1. Priority must be given to the safety and well-being of children or fathers’ involvement in intervention should have the potential to benefit children regardless of men’s progress, or lack of progress, in making change.
The first and most important principle guiding our work is the priority given to the safety and well-being of children. Fathers who are in Caring Dads have already acted in ways that are abusive towards members of their family, thereby demonstrating a failure to make decisions in the best interests of their children. Accordingly, a response is needed that can simultaneously offer intervention to fathers, monitor their progress in making better parenting decisions, and contribute to efforts to ensure child safety and well-being. In practice, adhering to this principle requires that Caring Dads facilitators maintain open communication with professionals who have referred fathers to the group, that they write final reports evaluating men’s progress towards the goals of Caring Dads, and that they are prepared to help fathers reduce their risk to children. Although in most cases, risk reduction can be achieved while maintaining the father-child relationship, facilitators also remain open to the possibility that the best outcome for some fathers and children may be further restriction or monitoring of father-child contact or for fathers to gracefully exit children’s lives.
2. Abusive fathers are seldom initially ready to make changes in their parenting so systems must be prepared to address clients whose motivation for change is low.
Mistreating parents typically do not seek intervention voluntarily. Instead, the population of abusive, neglectful and violent fathers targeted as clients for Caring Dads often feel that they have been unfairly labelled and targeted. They are also often profoundly distrustful of a treatment system that can limit their contact with their children and may have already done so. We have come to recognise that in order for treatment to have any potential to reduce men’s risk of re-assault, fathers need to attend the program. Thus, our first goal must be to work to engage men and to increase their motivation to change. Adhering to this principle requires that Caring Dads develops relationships with referrers who can strongly encourage or mandate men to attend the group and facilitators of Caring Dads become skilled in therapeutic strategies such as motivational interviewing that promote men’s engagement.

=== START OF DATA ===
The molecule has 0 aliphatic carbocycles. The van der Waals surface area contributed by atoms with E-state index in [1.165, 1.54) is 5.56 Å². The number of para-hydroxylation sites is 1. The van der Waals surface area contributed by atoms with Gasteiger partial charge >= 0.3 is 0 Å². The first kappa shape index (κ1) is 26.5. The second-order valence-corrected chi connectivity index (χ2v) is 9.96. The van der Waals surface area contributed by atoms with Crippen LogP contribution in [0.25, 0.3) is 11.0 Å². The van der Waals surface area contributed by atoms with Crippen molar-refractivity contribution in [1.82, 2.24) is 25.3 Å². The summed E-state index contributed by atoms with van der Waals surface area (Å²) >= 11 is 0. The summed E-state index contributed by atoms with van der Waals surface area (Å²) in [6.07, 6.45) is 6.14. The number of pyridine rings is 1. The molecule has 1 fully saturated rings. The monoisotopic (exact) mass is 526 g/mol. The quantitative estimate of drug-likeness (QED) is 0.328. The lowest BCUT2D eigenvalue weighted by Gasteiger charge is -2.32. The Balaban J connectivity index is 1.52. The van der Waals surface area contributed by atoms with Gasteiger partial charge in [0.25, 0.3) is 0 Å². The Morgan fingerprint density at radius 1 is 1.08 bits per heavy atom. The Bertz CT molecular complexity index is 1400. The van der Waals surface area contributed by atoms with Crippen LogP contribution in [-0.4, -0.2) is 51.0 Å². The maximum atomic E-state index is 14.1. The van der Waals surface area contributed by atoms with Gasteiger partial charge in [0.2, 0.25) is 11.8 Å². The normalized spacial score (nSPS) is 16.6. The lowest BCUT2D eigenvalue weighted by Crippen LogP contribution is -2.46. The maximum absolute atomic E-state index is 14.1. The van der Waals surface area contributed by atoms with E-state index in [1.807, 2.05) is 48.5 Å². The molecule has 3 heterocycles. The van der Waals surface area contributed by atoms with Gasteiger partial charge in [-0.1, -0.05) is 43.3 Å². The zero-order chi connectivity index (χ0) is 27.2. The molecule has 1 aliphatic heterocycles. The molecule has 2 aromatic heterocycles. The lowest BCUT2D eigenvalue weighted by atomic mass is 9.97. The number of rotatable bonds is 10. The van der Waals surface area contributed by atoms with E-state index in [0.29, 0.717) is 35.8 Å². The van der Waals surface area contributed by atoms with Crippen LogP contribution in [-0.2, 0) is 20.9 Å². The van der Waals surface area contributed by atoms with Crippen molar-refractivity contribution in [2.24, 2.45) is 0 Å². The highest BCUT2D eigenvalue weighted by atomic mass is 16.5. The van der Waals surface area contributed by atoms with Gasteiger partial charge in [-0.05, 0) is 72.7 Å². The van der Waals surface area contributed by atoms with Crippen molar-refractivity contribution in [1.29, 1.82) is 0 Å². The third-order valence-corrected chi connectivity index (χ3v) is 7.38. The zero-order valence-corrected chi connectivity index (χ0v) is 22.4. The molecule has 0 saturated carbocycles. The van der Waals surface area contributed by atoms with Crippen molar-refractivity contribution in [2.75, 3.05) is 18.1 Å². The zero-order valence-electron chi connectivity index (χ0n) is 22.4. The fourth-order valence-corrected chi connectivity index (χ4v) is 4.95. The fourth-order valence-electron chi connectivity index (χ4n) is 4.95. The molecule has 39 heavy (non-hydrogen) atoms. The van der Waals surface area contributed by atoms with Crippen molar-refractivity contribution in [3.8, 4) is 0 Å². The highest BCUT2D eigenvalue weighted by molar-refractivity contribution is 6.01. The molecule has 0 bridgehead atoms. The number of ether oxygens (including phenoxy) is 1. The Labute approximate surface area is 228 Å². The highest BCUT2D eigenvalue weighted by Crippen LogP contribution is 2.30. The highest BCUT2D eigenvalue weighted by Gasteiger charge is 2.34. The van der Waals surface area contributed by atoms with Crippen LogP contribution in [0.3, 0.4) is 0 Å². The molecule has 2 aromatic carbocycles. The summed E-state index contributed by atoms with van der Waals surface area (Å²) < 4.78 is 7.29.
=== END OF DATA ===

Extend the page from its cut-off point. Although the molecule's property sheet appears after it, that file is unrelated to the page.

3. Children’s safety and well-being is intrinsically connected to that of their mothers or you can’t be a good father and a disrespectful, abusive partner.
As has been convincingly documented in the empirical literature, child exposure to domestic violence has negative effects on children’s development. Moreover, men’s perpetration of domestic violence is related to more chronic, severe and potentially lethal child abuse.
Accordingly, Caring Dads commits to examining men’s fathering and relationships with their children in the contexts they occur, frequently that of abuse of children’s mothers. Practically, this means that one of the goals of Caring Dads intervention must be to end men’s abuse of children and their mothers and to increase their respectful and non-abusive interactions and that during intervention, children’s mothers are contacted to ensure safety and freedom from coercion. Finally, given the overlap between the abuse of children and women, Caring Dads should be actively partnered with services for women to ensure the program remains responsive to the perspectives, goals and potential safety needs of victimised women.